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I nearly left teaching after the first term – 30 years on, here’s my advice for those considering quitting

Door frame with welcome note written on wall.

Growing up, the only thing I ever wanted to do was to be a teacher. I loved my subject, English, and wanted a career that let me continue to read and discuss, think and learn, and convey my enthusiasm for my subject to others. As a child I played "school" with my dolls and my friends and always took the teacher role.

I completed a PGCE after my English degree. I found teaching practice challenging but stimulating, and was thrilled to secure a job teaching English in a very good comprehensive school in the North West where I worked for a great Head of Department (HoD) within a supportive team.

Yet I found the first year really tough. I was working so hard, but didn't find the job as satisfying and rewarding as I expected. I had so much to learn, I made mistakes, I felt exhausted. I think I wasted a lot of time on unproductive marking – see this blog about what I wish I had known – and worried that one day I would wake up and find I had completely run out of ideas.

In those days – pre-national curriculum, pre-GCSE and coursework – it seemed that teachers generally worked in isolation. My HoD was great, but she pretty much left me to it. There was little observation or feedback and I don't remember observing any colleagues in that first year. Someone from the local authority came to see me teach twice, just to make sure the pupils weren't swinging from the light fittings I think, but no one contributed to my professional learning. CPD wasn't 'a thing' – this was even prior to Inset days (the first day of each term was the day the students came back).

Suddenly I had to examine whether I was really cut out for this job. I had never seriously considered anything else, but I couldn't imagine staying in the profession for 40 years if this was how much it took out of me and how little it gave back. So at Christmas I made a decision that if I felt the same by Easter, I would hand in my resignation and spend the summer term finding a different job. As soon as I decided this, I felt better – there was light at the end of the tunnel, I wasn't going to feel tired and miserable forever. I had a choice.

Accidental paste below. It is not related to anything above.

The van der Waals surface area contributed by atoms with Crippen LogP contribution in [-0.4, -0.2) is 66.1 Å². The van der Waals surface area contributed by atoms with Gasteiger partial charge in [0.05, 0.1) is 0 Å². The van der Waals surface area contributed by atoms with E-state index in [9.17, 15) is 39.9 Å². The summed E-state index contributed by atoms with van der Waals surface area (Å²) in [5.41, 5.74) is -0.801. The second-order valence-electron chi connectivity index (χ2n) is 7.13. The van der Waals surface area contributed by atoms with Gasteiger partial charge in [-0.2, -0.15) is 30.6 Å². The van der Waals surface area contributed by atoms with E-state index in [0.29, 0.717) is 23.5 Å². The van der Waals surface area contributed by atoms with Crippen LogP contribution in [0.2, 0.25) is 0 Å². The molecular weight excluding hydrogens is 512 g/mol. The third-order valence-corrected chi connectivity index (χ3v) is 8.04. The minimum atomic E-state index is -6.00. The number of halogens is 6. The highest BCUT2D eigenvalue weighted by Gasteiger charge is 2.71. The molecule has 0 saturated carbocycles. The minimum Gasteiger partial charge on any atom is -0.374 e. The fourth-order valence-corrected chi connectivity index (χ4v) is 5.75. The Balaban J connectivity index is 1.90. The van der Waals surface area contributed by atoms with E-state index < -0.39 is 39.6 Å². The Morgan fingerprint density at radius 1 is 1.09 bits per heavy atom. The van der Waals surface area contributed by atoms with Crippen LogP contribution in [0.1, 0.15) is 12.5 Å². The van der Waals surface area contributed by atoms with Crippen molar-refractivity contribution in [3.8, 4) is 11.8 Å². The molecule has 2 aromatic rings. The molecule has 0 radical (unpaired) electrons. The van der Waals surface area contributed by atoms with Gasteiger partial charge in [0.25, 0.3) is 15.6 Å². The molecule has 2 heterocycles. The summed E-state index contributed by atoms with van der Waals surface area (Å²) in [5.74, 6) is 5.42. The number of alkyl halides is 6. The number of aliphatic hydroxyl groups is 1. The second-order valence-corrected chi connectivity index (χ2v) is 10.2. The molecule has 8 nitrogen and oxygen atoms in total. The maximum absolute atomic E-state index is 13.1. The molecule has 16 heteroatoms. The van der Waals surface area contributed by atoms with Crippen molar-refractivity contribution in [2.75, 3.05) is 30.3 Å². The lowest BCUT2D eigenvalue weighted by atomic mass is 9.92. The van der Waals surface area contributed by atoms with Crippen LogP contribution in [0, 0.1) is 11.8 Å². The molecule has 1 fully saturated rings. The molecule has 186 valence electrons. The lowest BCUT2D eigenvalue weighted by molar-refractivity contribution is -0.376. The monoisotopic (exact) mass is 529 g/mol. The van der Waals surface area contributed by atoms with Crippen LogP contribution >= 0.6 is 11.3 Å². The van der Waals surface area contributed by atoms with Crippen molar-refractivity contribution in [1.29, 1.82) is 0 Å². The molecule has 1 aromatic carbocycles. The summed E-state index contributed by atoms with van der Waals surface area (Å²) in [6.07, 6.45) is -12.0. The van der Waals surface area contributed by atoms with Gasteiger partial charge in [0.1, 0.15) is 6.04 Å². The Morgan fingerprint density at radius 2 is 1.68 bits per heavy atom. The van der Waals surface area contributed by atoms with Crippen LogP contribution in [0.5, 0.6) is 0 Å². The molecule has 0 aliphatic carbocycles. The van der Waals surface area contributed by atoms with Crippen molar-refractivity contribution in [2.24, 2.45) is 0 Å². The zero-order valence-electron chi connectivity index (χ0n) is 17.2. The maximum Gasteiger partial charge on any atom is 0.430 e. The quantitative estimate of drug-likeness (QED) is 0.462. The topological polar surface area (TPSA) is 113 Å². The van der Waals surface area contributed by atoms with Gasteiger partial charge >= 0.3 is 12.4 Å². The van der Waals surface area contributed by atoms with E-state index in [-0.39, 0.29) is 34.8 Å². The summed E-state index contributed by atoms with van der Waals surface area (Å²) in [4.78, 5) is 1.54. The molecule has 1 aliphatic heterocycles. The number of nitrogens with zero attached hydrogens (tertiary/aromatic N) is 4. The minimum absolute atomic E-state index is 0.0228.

As the year progressed, though, I felt better – a little more confident, a little more relaxed. I had some reassuring successes with my more challenging classes, the days grew longer and the sun shone. I got involved with the extra-curricular life of the school (going on Duke of Edinburgh weekends, helping at the disco, supporting my house in the swimming gala), which I enjoyed.

By Easter I decided I needed to stay into my second year. This turned out to be considerably easier than my first. For one thing, my new classes didn't seem to "test" me as much – it was as if they had heard from other pupils that I was OK. My self-belief grew as my experience built.

I stayed in teaching for 30 years, working in six schools, moving to become second in English, Head of English, Head of Sixth Form, Deputy Head and then Head. I had a great career and loved all my jobs and all my schools – there were far more good days than difficult ones, and far more positive experiences than negative ones.

But I still vividly remember how I felt in that first term, and how close I came to walking away. I would never be dismissive of teachers who have doubts that teaching is for them, or that they are cut out for the job, but I would advise this:

  • Set yourself a time limit. Make a decision about the point at which you will definitely decide whether to stay in your current role, or to leave it.
  • Before you leave the profession, try a change of school. A fresh start in a new place, with a little more experience behind you, may be all you need to make a more positive beginning. Sometimes you need to experience a different style of leadership, too.
  • Think about a change of context. What about a change of phase? I know a number of teachers who have moved between primary, secondary and Further Education, and found a different phase suits them better. (There is an interesting TES piece about moving from secondary to primary here.) I know others who have changed sectors or countries, and rediscovered their enthusiasm for teaching and their faith in their capacity to make a success of it.

I am very pleased that I did stick with it – I found my career in schools energising and rewarding, especially my 10 years as a Head. I have loved the eight years since I finished as a head, too: I am still involved in the world of education but with a different balance in my life as I approach my seventh decade.

I hope this post may be helpful to some of you. Thanks for reading.

This feature originally ran on Jill's blog here.

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